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Jonglertmontree W, Kaewboonchoo O, Morioka I, Boonyamalik P. BMC Public Health 2023; 23(1): e475.


(Copyright © 2023, Holtzbrinck Springer Nature Publishing Group - BMC)






BACKGROUND: Prevalence of depressive symptoms among seafarers is higher than the general population because of their unique work conditions. Factors that can be changed must be considered and promptly addressed in order to decrease the prevalence of depression. This study aims to clarify the prevalence of depressive symptoms and its related factors among Thai seafarers in an effort to contribute to policies and to prevent depression among Thai seafarers.

METHODS: This cross-sectional study was conducted among 381 male seafarers working onboard ocean-going vessels of five Thai shipping companies. The questionnaire items comprised of personal factors, working factors and depressive symptoms. Depressive symptoms were assessed using the Thai version of the Patient Health Questionnaire-9. First, the chi-square test was used for univariate analysis. Then, variables significantly associated by the chi-square test were used for multivariate logistic regression analysis (employing the stepwise method) as independent variables.

RESULTS: The average age of participants in this study was 36.4 years. Prevalence of depressive symptoms was 19.5%. One half of the participants (58.3%) reported subjective sleep problems, and most (75.1%) experienced poor coping behaviors. Two thirds (67.5%) were officers, and 10.1% of participants reported that they sometimes or never performed occupational safety behaviors. Regarding work environments, 62.2% reported that their work was disturbed from performing repetitive tasks. Multivariate logistic regression analysis showed two personal factors; sleep problems (Adjusted Odds Ratio (AOR) = 7.97, 95% Confidence interval (CI) = 3.52-18.05) and poor coping behaviors (AOR = 4.46, 95%CI = 1.61-12.34), and three working factors; job assignment (AOR = 2.50, 95%CI = 1.33-4.70), inadequate occupational safety behaviors (AOR = 4.51, 95%CI = 1.85-11.01) and performing repetitive task (AOR = 2.27, 95%CI = 1.16-4.45), were significantly associated with depression.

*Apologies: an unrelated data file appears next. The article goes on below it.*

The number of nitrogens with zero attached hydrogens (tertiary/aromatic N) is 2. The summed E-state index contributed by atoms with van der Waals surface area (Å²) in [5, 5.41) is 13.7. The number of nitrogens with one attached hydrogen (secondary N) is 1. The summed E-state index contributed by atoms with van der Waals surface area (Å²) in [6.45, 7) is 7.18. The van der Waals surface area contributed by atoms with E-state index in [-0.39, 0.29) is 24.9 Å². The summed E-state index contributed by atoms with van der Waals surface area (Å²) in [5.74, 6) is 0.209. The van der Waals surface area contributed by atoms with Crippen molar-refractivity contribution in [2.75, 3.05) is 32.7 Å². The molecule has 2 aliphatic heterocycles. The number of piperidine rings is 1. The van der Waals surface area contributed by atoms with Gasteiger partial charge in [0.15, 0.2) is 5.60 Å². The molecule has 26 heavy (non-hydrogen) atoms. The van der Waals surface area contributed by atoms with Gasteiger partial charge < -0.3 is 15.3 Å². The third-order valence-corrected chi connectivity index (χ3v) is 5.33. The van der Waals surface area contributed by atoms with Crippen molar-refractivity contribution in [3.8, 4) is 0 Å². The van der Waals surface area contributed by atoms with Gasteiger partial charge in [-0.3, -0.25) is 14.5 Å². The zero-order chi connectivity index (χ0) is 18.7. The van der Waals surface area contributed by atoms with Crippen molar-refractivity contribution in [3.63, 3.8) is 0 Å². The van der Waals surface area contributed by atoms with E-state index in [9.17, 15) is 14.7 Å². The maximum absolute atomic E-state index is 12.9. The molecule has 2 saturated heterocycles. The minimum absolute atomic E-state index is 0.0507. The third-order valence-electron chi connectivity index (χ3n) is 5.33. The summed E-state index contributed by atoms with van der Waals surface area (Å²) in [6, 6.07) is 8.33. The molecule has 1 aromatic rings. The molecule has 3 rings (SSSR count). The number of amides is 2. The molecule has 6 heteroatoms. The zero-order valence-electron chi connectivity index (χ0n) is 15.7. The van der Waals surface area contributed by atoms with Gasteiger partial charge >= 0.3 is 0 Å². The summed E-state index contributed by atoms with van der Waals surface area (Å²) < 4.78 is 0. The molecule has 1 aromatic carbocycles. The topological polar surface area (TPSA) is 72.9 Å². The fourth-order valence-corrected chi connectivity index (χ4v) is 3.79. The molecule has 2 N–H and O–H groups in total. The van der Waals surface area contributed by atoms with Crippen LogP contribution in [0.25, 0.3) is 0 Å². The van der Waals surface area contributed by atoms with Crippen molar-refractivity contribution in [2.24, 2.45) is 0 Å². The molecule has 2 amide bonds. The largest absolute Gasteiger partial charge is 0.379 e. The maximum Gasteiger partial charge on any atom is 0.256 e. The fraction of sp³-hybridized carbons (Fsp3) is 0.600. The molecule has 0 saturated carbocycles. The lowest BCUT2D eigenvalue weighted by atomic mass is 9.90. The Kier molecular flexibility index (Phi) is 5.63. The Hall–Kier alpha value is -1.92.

CONCLUSION: During COVID-19 pandemic, 19.5% of Thai male seafarers had depressive symptoms. Personal and working factors including subjective sleep problems, poor coping behaviors, job assignment, performing inadequate occupational safety behaviors and performing repetitive tasks were risk factors of depressive symptoms among Thai male seafarers. Monitoring work environment rigorously and coping with work-related stress of the occupational safety behaviors program should be suggested.

Language: en


Adult; Humans; Male; Cross-Sectional Studies; Depression; Maritime; Seafarer; Pandemics; *COVID-19/epidemiology; *Sleep Wake Disorders/epidemiology; Depression/epidemiology/diagnosis; Factors; Southeast Asian People; Thai


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